21. There is a lack of trust among the delivery partners

22. The delivery partners do not know they are delivery partners!

23. Key human resources either quit, take sick leave or are redeployed to another area

24. The project team fails to listen to feedback

25. The project team barely talks to one another

26. The team lacks subject matter expertise (e.g. technical, clinical, administrative, financial, patients, data analysis etc.)


27. The project has no boundaries and experiences scope creep

28. Inconsistent monitoring

29. Project risks and issues are not captured

30. Project risks and issues are not addressed

31. Project data is incorrect (and when this happens too many times, you don’t trust the data when it is finally correct)

32. Project data takes too long to obtain

33. Project data is presented in a way that doesn’t make sense

34. Project governance stifles progress

35. The project has no governance

36. The project team rarely meets

37. Project meetings are poorly managed with no clear purpose

38. The project team fails to address performance requirements

39. Poor recruitment to key project roles

40. Lack of training or understanding of particular issues

41. Conflicts within the team emerge and are not addressed

42. Team members have no clear roles or responsibilities

43. Systems and processes are not documented

44. The project experiences too many competing priorities

45. The specification is never agreed and signed off ( but the project goes ahead anyway)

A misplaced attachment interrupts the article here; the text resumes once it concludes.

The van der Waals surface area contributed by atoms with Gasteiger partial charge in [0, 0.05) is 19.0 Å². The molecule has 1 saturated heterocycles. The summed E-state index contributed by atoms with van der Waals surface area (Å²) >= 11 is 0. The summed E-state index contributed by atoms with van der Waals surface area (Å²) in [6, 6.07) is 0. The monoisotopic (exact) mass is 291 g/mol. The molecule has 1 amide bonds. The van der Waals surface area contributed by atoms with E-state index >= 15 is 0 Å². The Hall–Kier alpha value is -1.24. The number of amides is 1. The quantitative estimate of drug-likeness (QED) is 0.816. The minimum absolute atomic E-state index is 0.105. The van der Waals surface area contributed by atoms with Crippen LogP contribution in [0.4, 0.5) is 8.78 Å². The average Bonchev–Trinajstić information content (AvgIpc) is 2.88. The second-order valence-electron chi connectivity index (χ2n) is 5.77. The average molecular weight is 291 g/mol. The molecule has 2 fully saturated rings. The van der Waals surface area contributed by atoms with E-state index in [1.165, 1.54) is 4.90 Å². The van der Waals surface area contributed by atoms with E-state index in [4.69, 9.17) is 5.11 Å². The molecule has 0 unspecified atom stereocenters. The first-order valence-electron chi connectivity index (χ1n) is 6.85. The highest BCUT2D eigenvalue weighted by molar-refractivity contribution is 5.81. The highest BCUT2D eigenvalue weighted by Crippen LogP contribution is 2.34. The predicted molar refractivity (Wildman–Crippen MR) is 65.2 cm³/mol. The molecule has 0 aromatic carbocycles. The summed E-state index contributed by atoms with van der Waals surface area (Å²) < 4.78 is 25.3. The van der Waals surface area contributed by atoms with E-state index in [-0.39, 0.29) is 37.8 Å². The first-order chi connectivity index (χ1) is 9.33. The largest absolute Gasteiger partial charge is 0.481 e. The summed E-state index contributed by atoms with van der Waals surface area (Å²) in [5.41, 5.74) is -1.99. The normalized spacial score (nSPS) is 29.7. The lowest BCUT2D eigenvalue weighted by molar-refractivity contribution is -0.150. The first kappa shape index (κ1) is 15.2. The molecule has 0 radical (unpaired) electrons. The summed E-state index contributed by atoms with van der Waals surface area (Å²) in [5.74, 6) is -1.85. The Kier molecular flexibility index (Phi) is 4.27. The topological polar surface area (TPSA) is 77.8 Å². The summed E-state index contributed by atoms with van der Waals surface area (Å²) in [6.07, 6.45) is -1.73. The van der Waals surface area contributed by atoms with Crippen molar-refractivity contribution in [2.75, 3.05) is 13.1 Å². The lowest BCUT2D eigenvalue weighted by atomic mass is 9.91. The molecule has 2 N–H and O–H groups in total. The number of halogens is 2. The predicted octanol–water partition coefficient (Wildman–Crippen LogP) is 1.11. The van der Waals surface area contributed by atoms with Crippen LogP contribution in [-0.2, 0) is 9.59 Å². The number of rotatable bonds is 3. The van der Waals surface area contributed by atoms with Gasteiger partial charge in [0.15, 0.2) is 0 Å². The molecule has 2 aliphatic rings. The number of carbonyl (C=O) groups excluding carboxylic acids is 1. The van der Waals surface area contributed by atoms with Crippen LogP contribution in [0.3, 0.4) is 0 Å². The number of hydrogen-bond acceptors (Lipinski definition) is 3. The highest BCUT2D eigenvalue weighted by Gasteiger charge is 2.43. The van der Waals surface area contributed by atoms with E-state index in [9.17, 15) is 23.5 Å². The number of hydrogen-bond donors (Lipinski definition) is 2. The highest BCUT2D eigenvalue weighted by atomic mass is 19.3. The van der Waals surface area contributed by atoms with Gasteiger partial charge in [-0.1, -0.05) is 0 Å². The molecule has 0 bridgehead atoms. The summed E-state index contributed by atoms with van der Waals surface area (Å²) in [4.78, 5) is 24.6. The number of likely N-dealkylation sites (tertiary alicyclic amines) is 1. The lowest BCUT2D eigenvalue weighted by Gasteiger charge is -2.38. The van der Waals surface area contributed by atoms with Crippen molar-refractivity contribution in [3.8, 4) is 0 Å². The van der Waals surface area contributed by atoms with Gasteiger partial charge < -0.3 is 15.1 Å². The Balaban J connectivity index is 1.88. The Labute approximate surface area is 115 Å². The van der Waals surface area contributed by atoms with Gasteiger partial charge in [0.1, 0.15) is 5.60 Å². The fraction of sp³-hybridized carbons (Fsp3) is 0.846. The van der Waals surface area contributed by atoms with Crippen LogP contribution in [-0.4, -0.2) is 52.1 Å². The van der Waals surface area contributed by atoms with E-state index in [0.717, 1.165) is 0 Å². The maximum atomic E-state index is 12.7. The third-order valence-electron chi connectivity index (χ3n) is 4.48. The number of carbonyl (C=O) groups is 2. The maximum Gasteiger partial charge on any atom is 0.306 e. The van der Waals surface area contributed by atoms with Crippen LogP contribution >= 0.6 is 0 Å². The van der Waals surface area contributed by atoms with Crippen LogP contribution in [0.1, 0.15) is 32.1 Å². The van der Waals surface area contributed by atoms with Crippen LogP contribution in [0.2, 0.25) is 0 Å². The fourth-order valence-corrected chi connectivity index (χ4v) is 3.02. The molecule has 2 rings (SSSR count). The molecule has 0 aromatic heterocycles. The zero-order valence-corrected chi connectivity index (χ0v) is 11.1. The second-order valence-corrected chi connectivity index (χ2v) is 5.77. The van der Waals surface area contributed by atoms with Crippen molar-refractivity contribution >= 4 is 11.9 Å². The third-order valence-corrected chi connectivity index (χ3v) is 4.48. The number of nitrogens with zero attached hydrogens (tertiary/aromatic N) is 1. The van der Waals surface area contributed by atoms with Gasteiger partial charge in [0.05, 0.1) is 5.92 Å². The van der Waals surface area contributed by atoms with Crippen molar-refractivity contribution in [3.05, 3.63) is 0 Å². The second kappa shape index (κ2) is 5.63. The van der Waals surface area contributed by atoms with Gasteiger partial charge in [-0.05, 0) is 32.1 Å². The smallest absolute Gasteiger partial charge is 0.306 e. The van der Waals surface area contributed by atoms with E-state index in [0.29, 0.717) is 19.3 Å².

46. Project monitoring and reporting is insufficient

47. Project monitoring is too onerous and bureaucratic and too much focus in placed upon ticking the point resulting in you missing the point

48. The project is never evaluated


49. The context / environment changes as a result of political, economic, social, technological changes

50. The system, organisation or team are already stretched and stressed


51. The project is never evaluated

52. People fail to view the project evaluation as a valuable learning experience

53. You don’t like the results of the evaluation, so you bend the truth to justify the time, money and resources spent on the project


So there you have it... 53 things to avoid if you want your project to be effective? What's your take? Have you encountered any other pitfalls or warning signs I've missed here?


Tara Humphrey is the founder of THC Primary Care, a leading healthcare consultancy specialising in workforce transformation and the only consultancy to have worked with 11 Training Hubs across South London, Kent, Surrey and Sussex.


Tara and her team also work with GP federations supporting the implementation of clinical services.


Tara has over 20 years of project management and business development experience across the private and public sector and has an MBA in Leadership and Management in Healthcare, is published in the London Journal of Primary Care and is the author of over 150 blogs articles. She presents her own podcast: The Business of Healthcare With Tara Humphrey.